5. Inspiration / Application / Celebration
07-Mar-21 | Phil. 4:8-9 Taming our Thoughts | Ptr. Narry Santos
TAMING OUR THOUGHTS
We learn to develop a deeper inner life when we learn to tame our thoughts. What agitates the mind and makes the heart restless is worry. What guards our heart and mind is the peace of God, which we experience when we pray (Phil. 4:6-7). In Phil. 4:8-9, we learn the two more ways to not worry (so we can tame our thoughts).
1. PONDER ON WHOLESOME THOUGHTS (4:8)
Paul commands the Philippians to think wholesome thoughts. These thoughts must be: (1) “true”—valid, reliable, & honest; (2) “noble”—dignified & worthy of respect; (3) “right”—just, confirming to God’s standards; (4) “pure”—morally clean; (5) “lovely”—promoting peace, not conflict, agreeable; & (6) “admirable”—positive & constructive, attractive, true to highest standards. Paul describes these 6 wholesome thoughts as excellent & praiseworthy. This kind of thinking also wards off worry. Let’s think wholesome thoughts about people & situations in our lives.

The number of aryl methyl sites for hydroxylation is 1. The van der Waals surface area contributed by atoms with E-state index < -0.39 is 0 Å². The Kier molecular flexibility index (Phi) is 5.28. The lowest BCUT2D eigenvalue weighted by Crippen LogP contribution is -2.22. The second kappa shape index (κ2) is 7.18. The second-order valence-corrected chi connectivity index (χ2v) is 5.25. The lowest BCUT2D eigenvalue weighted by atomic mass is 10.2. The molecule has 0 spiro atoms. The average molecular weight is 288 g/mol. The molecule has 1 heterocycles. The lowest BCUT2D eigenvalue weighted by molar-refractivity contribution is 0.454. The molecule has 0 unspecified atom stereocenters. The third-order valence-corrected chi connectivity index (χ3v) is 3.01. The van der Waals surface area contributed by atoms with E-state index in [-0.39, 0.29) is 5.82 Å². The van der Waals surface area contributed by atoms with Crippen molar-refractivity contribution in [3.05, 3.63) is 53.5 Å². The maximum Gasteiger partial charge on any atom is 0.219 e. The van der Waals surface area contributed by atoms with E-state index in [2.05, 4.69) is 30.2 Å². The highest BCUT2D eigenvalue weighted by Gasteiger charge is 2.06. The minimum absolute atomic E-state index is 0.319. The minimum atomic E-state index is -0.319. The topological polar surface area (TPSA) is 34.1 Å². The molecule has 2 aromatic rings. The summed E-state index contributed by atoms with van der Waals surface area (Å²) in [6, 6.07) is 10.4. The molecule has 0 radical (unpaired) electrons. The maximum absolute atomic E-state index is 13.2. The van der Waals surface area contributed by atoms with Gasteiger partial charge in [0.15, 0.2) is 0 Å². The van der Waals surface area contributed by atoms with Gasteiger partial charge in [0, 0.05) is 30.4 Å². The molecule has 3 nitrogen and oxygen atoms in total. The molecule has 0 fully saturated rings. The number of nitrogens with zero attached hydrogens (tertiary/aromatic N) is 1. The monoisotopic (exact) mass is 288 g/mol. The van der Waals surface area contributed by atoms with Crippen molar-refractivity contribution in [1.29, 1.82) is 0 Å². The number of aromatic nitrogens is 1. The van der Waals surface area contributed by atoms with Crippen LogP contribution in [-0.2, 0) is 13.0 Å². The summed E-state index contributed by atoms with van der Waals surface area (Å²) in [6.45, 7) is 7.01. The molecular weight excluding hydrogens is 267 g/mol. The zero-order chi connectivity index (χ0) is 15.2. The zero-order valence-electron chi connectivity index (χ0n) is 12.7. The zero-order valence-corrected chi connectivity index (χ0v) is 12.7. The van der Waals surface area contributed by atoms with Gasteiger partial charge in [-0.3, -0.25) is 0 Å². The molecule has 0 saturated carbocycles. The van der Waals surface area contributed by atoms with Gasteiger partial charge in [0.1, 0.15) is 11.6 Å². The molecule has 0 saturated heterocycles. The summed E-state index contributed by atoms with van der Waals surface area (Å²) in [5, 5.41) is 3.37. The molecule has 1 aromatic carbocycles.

2. PRACTICE WORTHY WAYS (4:8)
Paul commands them to put to practice what they learned, received, heard, and seen in him. We get deeper in our inner life, when we keep doing God’s will. This practice of what they learn results in experiencing not just the peace of God but also the God of peace Himself. This also results in our transformation of worry into a worthy walk. Let’s practice worthy ways